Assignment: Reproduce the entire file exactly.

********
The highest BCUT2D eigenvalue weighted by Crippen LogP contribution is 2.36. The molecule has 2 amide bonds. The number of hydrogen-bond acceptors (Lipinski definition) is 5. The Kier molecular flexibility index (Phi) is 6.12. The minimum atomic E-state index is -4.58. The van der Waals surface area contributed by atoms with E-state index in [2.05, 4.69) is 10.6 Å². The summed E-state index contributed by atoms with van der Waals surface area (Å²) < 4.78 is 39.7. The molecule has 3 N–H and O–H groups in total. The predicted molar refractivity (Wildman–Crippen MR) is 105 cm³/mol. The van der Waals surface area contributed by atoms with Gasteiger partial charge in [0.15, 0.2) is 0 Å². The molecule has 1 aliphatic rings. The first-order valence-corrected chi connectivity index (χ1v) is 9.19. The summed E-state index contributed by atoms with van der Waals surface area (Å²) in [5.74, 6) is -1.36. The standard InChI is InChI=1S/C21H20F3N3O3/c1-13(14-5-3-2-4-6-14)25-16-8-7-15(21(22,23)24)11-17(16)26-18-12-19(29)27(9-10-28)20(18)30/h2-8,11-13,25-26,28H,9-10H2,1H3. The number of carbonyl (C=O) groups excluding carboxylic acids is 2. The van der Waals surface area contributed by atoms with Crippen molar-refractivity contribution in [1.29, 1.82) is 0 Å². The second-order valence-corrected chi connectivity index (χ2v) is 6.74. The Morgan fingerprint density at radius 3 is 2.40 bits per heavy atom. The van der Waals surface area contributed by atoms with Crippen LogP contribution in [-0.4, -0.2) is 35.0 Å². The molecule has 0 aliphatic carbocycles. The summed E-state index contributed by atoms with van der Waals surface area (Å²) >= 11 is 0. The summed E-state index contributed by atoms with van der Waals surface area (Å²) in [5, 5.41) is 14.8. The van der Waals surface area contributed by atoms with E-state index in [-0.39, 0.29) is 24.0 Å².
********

The highest BCUT2D eigenvalue weighted by Crippen LogP contribution is 2.36. The molecule has 2 amide bonds. The number of hydrogen-bond acceptors (Lipinski definition) is 5. The Kier molecular flexibility index (Phi) is 6.12. The minimum atomic E-state index is -4.58. The van der Waals surface area contributed by atoms with E-state index in [2.05, 4.69) is 10.6 Å². The summed E-state index contributed by atoms with van der Waals surface area (Å²) < 4.78 is 39.7. The molecule has 3 N–H and O–H groups in total. The predicted molar refractivity (Wildman–Crippen MR) is 105 cm³/mol. The van der Waals surface area contributed by atoms with Gasteiger partial charge in [0.15, 0.2) is 0 Å². The molecule has 1 aliphatic rings. The first-order valence-corrected chi connectivity index (χ1v) is 9.19. The summed E-state index contributed by atoms with van der Waals surface area (Å²) in [5.74, 6) is -1.36. The standard InChI is InChI=1S/C21H20F3N3O3/c1-13(14-5-3-2-4-6-14)25-16-8-7-15(21(22,23)24)11-17(16)26-18-12-19(29)27(9-10-28)20(18)30/h2-8,11-13,25-26,28H,9-10H2,1H3. The number of carbonyl (C=O) groups excluding carboxylic acids is 2. The van der Waals surface area contributed by atoms with Crippen molar-refractivity contribution in [1.29, 1.82) is 0 Å². The second-order valence-corrected chi connectivity index (χ2v) is 6.74. The Morgan fingerprint density at radius 3 is 2.40 bits per heavy atom. The van der Waals surface area contributed by atoms with Crippen LogP contribution in [-0.4, -0.2) is 35.0 Å². The molecule has 0 aliphatic carbocycles. The summed E-state index contributed by atoms with van der Waals surface area (Å²) >= 11 is 0. The summed E-state index contributed by atoms with van der Waals surface area (Å²) in [5, 5.41) is 14.8. The van der Waals surface area contributed by atoms with E-state index in [-0.39, 0.29) is 24.0 Å².